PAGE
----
What is a mentor?A mentor is someone you trust to help you with your career decisions, education, or other life choices. They are there to listen, teach, counsel, coach, offer specific kinds of advice, and provide information about (or even assistance with) things that will help you learn and grow.They act as role models, and also can help introduce you to new connections in the company or industry to help you advance your career. Occasionally they may even advocate directly for your advancement, or help you negotiate some tricky career politics.
5 reasons you may want to become a mentor
- If you’ve ever felt a bit insecure about how much you know, despite your experience, you’ll begin to see yourself at a higher level. You’re no longer just a “little feller” in your own mind. It may help you feel more comfortable when trying for new projects / roles you want to take on – or even perhaps when asking for a raise.
- You get to view your own career and career path from a different perspective. A little like the scene in the film Dead Poet’s Society, where the teacher asks his students to get up on the desk. You hear what your mentee is thinking about, and how they view things. This can open up new thoughts for you and for your own career.
- The person you mentor becomes a potential lifelong connection. Levels and connections shift and grow throughout our career. It’s great to have allies who think highly of you.
- Others you work with may start to see you differently when you mentor people. Not only when they see the person valuing your advice, but also in response to how you begin to see yourself.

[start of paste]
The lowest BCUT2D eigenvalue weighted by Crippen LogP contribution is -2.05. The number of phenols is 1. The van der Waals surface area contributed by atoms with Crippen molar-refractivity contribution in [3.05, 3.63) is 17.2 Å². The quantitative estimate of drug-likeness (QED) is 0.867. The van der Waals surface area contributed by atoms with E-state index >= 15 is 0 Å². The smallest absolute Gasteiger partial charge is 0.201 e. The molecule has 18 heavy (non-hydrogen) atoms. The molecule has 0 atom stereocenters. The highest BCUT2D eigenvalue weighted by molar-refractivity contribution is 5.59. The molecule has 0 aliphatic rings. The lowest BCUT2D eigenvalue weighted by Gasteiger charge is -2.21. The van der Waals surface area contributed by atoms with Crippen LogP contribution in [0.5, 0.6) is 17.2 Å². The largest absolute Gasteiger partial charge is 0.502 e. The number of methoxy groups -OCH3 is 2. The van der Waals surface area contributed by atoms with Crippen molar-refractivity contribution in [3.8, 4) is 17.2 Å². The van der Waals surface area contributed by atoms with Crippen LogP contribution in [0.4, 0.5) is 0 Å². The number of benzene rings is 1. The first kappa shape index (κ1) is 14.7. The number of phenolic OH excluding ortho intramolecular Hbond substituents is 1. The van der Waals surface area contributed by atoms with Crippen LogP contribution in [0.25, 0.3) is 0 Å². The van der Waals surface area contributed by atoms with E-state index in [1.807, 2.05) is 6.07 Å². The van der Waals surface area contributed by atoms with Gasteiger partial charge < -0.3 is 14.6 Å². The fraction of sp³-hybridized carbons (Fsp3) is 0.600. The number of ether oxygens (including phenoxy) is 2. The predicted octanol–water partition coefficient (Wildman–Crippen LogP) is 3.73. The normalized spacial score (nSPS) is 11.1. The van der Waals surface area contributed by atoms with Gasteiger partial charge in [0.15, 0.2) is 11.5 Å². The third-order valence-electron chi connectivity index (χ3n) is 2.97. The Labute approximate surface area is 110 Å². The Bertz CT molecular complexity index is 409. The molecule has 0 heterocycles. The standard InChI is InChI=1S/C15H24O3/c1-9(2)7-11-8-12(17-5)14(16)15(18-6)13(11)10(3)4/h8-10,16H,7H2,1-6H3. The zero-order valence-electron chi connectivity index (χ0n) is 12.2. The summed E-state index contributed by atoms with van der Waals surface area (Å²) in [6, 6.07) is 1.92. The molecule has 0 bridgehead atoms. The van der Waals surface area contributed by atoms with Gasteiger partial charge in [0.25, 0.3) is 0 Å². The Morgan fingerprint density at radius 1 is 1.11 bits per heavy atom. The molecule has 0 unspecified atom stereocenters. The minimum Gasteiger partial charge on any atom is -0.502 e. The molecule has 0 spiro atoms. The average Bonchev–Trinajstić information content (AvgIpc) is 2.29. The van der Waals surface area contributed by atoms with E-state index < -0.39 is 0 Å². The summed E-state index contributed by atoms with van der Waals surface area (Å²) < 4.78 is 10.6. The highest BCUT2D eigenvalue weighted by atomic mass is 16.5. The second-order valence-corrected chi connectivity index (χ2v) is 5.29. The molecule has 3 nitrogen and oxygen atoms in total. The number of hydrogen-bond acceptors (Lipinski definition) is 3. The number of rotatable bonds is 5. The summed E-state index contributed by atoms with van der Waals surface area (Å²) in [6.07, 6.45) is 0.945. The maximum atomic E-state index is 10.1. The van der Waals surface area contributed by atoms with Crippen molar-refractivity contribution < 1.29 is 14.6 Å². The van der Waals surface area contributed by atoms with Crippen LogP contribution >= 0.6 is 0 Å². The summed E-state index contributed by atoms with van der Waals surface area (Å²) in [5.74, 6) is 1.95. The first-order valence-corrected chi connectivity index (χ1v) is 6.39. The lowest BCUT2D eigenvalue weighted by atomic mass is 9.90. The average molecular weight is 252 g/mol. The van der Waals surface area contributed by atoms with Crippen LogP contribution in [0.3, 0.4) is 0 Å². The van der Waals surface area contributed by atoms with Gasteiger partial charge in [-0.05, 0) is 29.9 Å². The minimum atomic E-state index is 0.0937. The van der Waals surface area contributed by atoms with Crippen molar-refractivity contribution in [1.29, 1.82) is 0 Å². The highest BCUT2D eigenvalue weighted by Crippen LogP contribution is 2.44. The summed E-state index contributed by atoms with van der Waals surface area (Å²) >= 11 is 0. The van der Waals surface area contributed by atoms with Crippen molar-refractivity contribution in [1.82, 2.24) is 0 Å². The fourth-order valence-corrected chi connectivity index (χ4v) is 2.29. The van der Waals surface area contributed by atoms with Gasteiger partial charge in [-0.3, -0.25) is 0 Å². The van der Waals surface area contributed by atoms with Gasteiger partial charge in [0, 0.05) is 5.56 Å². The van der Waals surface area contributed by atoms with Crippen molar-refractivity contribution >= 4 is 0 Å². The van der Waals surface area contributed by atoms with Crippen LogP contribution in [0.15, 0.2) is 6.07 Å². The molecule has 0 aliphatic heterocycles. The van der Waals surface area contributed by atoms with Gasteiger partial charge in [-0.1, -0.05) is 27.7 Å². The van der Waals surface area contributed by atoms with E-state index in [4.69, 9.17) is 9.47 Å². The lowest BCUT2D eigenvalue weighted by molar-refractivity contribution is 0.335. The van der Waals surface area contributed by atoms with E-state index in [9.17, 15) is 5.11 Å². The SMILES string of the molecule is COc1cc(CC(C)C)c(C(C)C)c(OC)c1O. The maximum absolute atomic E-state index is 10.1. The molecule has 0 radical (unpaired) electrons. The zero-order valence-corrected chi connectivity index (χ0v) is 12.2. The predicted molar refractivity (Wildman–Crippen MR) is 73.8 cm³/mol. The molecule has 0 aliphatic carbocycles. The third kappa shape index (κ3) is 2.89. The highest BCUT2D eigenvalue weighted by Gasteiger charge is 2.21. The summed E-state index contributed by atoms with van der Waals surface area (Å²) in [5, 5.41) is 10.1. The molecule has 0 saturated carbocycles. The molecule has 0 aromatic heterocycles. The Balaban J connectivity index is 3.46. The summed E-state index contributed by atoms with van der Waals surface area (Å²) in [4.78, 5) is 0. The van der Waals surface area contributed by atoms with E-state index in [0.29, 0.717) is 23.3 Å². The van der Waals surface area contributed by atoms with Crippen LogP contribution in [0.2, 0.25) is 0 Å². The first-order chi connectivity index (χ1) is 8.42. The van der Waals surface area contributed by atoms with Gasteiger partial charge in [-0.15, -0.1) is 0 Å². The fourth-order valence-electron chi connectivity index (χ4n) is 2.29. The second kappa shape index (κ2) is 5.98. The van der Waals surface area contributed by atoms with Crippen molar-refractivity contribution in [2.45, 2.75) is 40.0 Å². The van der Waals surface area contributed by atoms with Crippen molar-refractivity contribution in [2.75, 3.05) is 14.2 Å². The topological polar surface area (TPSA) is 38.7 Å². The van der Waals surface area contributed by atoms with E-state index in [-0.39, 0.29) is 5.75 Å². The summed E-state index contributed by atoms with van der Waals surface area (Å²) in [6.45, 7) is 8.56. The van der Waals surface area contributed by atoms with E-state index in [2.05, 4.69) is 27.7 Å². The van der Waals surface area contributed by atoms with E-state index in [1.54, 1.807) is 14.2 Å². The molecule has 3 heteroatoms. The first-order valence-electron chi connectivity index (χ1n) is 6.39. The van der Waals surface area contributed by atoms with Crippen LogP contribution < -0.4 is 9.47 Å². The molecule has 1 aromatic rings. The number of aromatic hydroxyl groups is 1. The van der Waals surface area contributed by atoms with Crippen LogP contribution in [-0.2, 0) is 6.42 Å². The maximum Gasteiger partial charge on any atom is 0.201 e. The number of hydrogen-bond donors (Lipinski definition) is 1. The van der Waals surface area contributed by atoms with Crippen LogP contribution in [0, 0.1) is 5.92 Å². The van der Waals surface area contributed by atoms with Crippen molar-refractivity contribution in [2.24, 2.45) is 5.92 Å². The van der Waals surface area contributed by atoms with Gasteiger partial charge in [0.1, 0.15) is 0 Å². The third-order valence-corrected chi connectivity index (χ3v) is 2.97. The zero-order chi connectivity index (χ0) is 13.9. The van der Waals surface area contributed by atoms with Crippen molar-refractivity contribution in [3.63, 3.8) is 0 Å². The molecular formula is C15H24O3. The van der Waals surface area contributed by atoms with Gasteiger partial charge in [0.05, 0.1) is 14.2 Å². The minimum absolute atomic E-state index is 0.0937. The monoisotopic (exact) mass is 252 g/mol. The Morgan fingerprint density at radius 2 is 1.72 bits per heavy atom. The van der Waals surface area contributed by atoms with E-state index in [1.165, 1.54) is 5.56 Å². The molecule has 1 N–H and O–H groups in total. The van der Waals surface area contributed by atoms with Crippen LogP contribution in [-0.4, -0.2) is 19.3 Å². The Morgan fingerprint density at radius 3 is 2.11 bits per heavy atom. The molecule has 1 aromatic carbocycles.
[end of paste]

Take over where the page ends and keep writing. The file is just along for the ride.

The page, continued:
- It feels really good to mentor others. And to see how you’ve helped improve things for the person you’re helping. Giving to others is one of the best things we can do for our own self-esteem, which in turn is great for helping us navigate our own careers.
A few more thoughts about mentoringI add this as a big caution: Mentoring is NOT about being a know-it-all. No one has all the answers. In fact, the smartest people know that they don’t know everything. And if something new does come up, it’s a great chance for the two of you to expand your knowledge together.Your main job as a mentor is simply to be there for the other person when they have questions, feel lost, or just need some advice. And, based on what you yourself have been through, you can even help them figure out what it is they need to ask that they couldn’t yet come up with on their own!Depending on your level, I hope you’ll at least consider becoming a mentor to someone starting out where you work or in your industry. Or you can become a mentor to someone still in school, maybe as part of a non-profit program. It’s a gift that keeps giving to both of you!Please feel free to share any mentoring stories you have!
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